Jaipur, also known as the Pink City, is the capital and largest city of the state of Rajasthan. It was founded in 1727 by Maharaja Sawai Jai Singh II, the ruler of Amer after whom the city is named. Jaipur is a major destination filled with attractions such as the Hawa Mahal, Jal Mahal, City Palace, Amer Fort, etc. I wished we could have stayed longer here.
Hawa Mahal – Palace of Winds
Jal Mahal is a Rajput style palace that sits in the center of the Maan-sarovar Lake.
All visits to Jaipur must include the Amer Fort. This is a massive fort palace built in 1592 by Raja Man Singh. It is a blend of both Hindu and Muslim architecture. The name, Amer Fort, has nothing to do with the yellow pastel color of the structure, instead it is named after the town of Amer and the goddess Amba. The touristy thing to do, which we did, is to ride an elephant to the top.
Elephant ride up to Amer Fort.
Beautiful gardens at Amer Palace.
The next stop of our train was the temples at Khajuraho which were built during the Chanella Dynasty between the 9th and 12th centuries. These Hindu and Jain temples are often referred to as the Kama Sutra temples because they are decorated by erotic rock carvings. Of the 85 original temples, only about 20 of them have survived the rough weather conditions and time.
Inside one of the temples.
The furthest place our train went was Varanasi, on the banks of the Ganges. Varanasi is one of the oldest continuously inhabited cities in the world. It is an important holy city for both Hindus and Buddhists with temples at every few paces. Many Hindus believe that dying in Varanasi brings salvation and so they save up and make the trip there when they are sick or almost dying. We arrived at the break of dawn and took a walk along the ghats which are steps leading down to the Ganges that stretch for about 6.8km watching people practice yoga, bathe, pray, and do their washings. The ghats were originally built by kings who wanted to die along the river, there are some ghats known as burning ghats where corpses are cremated in full view and their ashes dropped into the river. We then took a boat ride along the Ganges which surprisingly didn’t smell, though I kept my mouth shut the whole ride in case some of the water accidentally splashed into my mouth.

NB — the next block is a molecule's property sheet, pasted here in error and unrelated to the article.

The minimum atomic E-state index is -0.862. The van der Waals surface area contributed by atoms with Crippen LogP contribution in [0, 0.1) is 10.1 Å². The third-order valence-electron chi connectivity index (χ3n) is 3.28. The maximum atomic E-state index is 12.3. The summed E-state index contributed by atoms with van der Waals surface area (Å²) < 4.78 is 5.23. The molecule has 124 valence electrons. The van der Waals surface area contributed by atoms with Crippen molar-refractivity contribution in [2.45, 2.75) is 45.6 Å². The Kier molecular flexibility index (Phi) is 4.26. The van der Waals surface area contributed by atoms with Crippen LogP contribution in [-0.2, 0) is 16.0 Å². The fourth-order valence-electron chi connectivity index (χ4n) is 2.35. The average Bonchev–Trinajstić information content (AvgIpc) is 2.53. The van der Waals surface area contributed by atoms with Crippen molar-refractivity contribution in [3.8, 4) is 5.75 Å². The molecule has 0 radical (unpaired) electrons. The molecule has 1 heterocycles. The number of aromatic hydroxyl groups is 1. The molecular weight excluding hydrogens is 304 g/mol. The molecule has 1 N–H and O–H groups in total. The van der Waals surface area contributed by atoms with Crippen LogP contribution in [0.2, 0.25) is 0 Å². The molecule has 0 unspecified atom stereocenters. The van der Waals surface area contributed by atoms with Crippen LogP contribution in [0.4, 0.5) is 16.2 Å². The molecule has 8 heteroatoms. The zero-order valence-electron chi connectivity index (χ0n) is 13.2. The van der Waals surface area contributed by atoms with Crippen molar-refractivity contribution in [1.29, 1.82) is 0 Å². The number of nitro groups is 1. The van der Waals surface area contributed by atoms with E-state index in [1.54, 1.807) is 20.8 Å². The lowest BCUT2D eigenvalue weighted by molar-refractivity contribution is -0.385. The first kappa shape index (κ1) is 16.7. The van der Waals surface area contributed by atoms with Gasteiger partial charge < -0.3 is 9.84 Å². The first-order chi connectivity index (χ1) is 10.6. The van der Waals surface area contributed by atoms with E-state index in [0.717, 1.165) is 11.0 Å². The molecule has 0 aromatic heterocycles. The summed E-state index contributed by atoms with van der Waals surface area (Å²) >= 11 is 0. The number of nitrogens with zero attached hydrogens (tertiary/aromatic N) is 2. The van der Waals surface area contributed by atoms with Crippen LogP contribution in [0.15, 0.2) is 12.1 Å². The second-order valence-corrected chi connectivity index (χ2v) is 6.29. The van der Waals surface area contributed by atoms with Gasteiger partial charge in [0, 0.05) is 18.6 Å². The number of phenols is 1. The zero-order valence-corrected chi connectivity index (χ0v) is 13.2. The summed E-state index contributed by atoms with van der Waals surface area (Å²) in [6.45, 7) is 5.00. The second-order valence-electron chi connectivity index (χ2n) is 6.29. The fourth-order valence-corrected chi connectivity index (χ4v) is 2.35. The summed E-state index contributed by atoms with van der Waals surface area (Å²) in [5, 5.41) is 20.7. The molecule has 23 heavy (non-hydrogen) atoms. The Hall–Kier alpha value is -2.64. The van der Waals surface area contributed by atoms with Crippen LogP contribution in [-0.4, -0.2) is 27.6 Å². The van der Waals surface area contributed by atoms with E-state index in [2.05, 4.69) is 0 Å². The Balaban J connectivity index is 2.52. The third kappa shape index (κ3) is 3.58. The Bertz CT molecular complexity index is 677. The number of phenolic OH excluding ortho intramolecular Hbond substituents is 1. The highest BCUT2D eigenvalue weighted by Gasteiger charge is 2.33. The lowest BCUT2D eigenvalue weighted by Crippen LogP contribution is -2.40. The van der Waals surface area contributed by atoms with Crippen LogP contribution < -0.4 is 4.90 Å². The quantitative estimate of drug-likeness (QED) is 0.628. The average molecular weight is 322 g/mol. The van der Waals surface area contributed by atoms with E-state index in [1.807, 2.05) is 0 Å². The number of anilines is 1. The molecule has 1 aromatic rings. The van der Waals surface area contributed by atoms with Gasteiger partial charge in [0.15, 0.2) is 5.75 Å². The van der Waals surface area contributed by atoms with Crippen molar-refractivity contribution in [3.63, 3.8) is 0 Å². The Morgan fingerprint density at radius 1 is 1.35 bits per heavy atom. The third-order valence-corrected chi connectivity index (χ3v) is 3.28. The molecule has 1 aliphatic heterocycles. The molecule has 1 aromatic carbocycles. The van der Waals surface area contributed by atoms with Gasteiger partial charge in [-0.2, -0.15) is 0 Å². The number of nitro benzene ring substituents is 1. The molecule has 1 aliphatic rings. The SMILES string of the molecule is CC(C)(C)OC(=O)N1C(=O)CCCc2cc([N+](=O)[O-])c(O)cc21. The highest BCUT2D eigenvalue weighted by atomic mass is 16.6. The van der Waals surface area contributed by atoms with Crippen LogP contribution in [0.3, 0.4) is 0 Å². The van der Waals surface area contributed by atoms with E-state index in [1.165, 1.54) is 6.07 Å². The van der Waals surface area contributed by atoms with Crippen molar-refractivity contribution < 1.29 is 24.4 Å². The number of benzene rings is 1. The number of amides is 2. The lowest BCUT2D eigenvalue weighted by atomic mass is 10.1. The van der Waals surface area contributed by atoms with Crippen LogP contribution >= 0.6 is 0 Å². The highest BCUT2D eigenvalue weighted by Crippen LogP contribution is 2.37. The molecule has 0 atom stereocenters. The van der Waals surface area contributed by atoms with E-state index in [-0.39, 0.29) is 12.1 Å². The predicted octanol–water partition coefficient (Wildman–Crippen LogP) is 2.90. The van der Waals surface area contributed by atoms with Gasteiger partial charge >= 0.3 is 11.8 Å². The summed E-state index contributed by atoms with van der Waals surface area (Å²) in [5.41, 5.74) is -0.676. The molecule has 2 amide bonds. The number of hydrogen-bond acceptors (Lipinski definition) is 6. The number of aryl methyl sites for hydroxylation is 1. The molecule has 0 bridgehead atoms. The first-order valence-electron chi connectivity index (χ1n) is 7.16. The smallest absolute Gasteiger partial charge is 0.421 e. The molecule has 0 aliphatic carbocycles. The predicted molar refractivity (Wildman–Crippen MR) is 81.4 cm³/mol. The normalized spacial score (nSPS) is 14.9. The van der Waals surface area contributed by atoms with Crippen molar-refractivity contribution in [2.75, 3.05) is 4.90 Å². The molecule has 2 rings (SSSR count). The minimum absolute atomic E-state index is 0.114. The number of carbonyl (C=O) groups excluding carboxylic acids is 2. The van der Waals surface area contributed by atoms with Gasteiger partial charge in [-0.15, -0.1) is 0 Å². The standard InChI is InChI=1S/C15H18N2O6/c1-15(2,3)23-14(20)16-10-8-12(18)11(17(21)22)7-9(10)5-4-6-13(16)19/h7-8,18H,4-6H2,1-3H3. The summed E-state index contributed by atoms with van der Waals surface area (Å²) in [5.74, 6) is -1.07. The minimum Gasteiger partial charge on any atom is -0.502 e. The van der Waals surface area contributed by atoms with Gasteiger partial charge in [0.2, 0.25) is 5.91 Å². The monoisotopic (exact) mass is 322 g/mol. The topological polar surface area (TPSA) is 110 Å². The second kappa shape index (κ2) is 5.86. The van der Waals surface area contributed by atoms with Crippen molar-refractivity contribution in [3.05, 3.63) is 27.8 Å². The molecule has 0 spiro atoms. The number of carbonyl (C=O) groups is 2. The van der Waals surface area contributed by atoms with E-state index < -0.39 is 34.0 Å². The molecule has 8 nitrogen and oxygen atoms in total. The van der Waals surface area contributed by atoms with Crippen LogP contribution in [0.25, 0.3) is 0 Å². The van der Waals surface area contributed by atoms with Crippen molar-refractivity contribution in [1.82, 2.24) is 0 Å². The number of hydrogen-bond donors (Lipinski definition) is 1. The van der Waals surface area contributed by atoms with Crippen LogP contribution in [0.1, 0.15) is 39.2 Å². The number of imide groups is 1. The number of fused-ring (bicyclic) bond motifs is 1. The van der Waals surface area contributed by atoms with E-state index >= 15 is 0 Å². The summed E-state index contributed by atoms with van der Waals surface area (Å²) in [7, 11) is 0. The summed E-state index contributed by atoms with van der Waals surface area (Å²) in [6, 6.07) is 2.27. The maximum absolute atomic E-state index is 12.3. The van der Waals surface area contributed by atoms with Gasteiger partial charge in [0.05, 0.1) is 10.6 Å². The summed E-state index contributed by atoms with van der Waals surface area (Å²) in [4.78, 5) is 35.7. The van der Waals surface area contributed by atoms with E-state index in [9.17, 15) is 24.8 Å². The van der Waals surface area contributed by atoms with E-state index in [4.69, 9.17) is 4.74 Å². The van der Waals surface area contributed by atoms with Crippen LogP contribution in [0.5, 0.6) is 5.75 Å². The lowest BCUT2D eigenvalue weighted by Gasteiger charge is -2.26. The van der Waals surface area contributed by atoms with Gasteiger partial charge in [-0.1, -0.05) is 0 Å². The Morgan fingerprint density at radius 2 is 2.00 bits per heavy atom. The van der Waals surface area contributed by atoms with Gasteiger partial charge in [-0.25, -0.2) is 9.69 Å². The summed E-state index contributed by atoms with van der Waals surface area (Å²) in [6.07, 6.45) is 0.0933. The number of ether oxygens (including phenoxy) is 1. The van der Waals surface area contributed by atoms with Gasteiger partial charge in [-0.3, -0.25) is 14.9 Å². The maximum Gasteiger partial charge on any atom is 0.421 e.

Boat ride along the River Ganges.
Locals doing their washings at the River Ganges.
During the boat ride, we were given small bowls with flowers and a candle to be offered to the river.
Locals bathing in the River Ganges.
A lot of local goats have clothing which apparently helps the owner identify them.
Varanassi is definitely one of the most amazing places I have visited. The sights, smell, and sounds create an other worldly experience and a window into how people used to and still live. Before returning our train, we made a quick stop at Saarnath. This is where Buddha preached his sermon in the Deer park and the spot is marked by a giant stupa.
I will talk about our long awaited stop, Agra, in the next post.